Diversification means different things to different people at different times. At the basic level, it means not putting all your (financial) eggs in one basket. Pretty easy. But you have to dig a bit deeper. You have to understand their are risks of being diversified too.
Proper Diversification Depends On Your Situation
You probably think that diversification only speaks to the issue of how you allocate your money between stocks, bonds and cash. That’s included in the conversation Pilgrim….but that’s not where it ends. You should also think about your entire net worth. Why? Because of risk.
Let me illustrate by way of example. Your financial picture is made up of the following elements:
- Bonds, CDs and Fixed Annuities
- Savings and Checking Accounts
- Real Estate
- Business Interests
- All Sources of Income
- All Debts
Let’s say most of your net worth is tied up in a very risky business. If you keep that risk in mind, you probably want to take less risk with your other investments. If you ignore your business risk and take on lots of investment risk too, you could end up with a very fragile financial situation. Yikers! Let’s look at a different example.
Assume you have more income than you could possibly spend coming in from rental income and pensions. If that is your situation, you are in a very low risk situation. In that case, you can probably afford to take on a little more risk with your other investments (if you want to).
Let’s look at one more case. Let’s say you have a great deal of high-interest debt. In that case, you would keep most of your investments very liquid to pay off that debt. That means you wouldn’t take much risk at all with your money.
Does this make sense? Can you see that your overall situation impacts what “diversification” means? That’s the only way you can seriously know how much risk you can afford to take with the money in question.
Think About Your Goals
After you consider your global situation, think through what you want from your financial assets and when you want it. Let’s say you have $10,000. If this is short-term money that you need to spend within a few years, keep it safe by using a high interest bank account.
But if you want to invest this money to achieve long-term goals, (including providing long-term income that starts now) you can use long-term investing strategies. This is the point at which you can focus on diversifying your portfolio into growth investments.
Use Long-Term Investments for Long-Term Goals To Reduce Risk
Some people – a lot of people – will tell you that you should put “x” percent of your long-term money in cash, “y” % in bonds and “z” % of your money in stocks in order to maximize growth and minimize risk. They are half right.
Allocating assets to bonds and cash might reduce your short-term volatility but it probably won’t boost your returns over the long-run. After tax and inflation, these investments rarely provide a positive return. In order to reduce the risk of not reaching your goals you are probably going to have at least some of your money in equity growth.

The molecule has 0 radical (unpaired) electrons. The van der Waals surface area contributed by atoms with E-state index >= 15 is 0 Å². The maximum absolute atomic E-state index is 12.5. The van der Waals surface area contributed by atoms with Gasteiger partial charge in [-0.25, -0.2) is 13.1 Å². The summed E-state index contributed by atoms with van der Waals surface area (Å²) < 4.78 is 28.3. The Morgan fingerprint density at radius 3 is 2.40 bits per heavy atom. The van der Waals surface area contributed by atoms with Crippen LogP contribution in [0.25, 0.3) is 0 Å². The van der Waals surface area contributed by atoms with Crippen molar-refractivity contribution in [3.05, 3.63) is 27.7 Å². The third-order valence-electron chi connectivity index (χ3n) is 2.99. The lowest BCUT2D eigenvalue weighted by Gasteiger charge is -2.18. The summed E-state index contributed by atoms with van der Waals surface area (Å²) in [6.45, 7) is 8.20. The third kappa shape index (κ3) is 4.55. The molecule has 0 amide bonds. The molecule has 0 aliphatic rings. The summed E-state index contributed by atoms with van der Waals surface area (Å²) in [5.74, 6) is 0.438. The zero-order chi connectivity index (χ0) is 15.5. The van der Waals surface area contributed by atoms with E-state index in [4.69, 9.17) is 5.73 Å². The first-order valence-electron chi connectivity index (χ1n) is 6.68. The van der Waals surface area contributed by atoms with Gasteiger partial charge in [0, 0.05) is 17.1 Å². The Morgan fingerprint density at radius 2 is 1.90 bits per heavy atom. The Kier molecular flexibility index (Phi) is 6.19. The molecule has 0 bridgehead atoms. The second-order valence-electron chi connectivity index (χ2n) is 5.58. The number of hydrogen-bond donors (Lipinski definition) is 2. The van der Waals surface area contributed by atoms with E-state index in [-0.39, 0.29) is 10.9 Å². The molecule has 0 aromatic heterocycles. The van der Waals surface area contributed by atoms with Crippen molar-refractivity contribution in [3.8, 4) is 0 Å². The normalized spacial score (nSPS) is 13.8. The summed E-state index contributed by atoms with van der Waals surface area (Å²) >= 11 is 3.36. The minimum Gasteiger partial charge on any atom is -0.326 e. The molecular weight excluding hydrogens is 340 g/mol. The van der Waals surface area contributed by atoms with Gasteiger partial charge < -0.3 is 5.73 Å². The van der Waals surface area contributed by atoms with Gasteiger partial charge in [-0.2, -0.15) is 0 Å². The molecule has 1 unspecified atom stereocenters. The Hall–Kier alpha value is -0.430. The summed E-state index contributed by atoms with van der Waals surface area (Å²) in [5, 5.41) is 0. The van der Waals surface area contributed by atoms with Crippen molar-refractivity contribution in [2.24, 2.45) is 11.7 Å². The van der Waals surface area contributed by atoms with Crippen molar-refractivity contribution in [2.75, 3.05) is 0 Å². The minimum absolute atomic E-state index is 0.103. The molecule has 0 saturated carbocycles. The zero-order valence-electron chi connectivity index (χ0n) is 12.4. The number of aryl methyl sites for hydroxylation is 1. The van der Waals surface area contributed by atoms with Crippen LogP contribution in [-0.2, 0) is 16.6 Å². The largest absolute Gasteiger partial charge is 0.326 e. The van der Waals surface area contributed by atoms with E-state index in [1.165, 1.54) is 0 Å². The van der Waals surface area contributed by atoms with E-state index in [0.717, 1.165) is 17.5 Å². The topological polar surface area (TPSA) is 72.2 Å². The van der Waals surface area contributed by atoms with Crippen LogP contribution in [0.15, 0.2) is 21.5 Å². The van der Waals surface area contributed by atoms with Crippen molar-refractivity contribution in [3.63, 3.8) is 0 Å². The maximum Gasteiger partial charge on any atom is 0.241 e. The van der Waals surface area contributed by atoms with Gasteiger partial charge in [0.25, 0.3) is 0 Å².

Once you’ve identified how much risk you can take, what you are going to use your money for and when, you can easily diversify your assets. As I’ve said before, if you have long-term money, the best investments to consider are growth stocks and funds and real estate.
Your next step is to select your specific investments based on the investment strategy you use. If you are a buy and hold investor, decide how much money you want to allocate to the different asset classes and keep that percentage fixed. Use asset allocation to rebalance your portfolio every 6 months or year. Simple.
If you want to use a market sensitive strategy like I do, rely on your methodology to select the investments and rebalance as prescribed.
If real estate is right for you, use some of your money to buy property.
If you have a 10-year horizon (or longer), I suggest that an optimal diversification strategy would be to put half the money in real estate and the other half in long-term growth funds. But this depends on your personal situation.
If you have long-term money but you simply don’t have the stomach to keep all those assets in equity funds or real estate, no problem. Water your portfolio down with bonds and cash. This is not a way to maximize your return. It’s a way to provide the best return with minimal discomfort. There is nothing wrong with this approach if you can afford it.
Bottom line. Convention wisdom tells you to diversify your portfolio by holding cash, bonds and equity. This might be great to reduce your anxiety. It won’t however help you achieve your long-term goals as much as using long-term investments to achieve long-term goals.
How do you diversify your portfolio? What has worked best for you?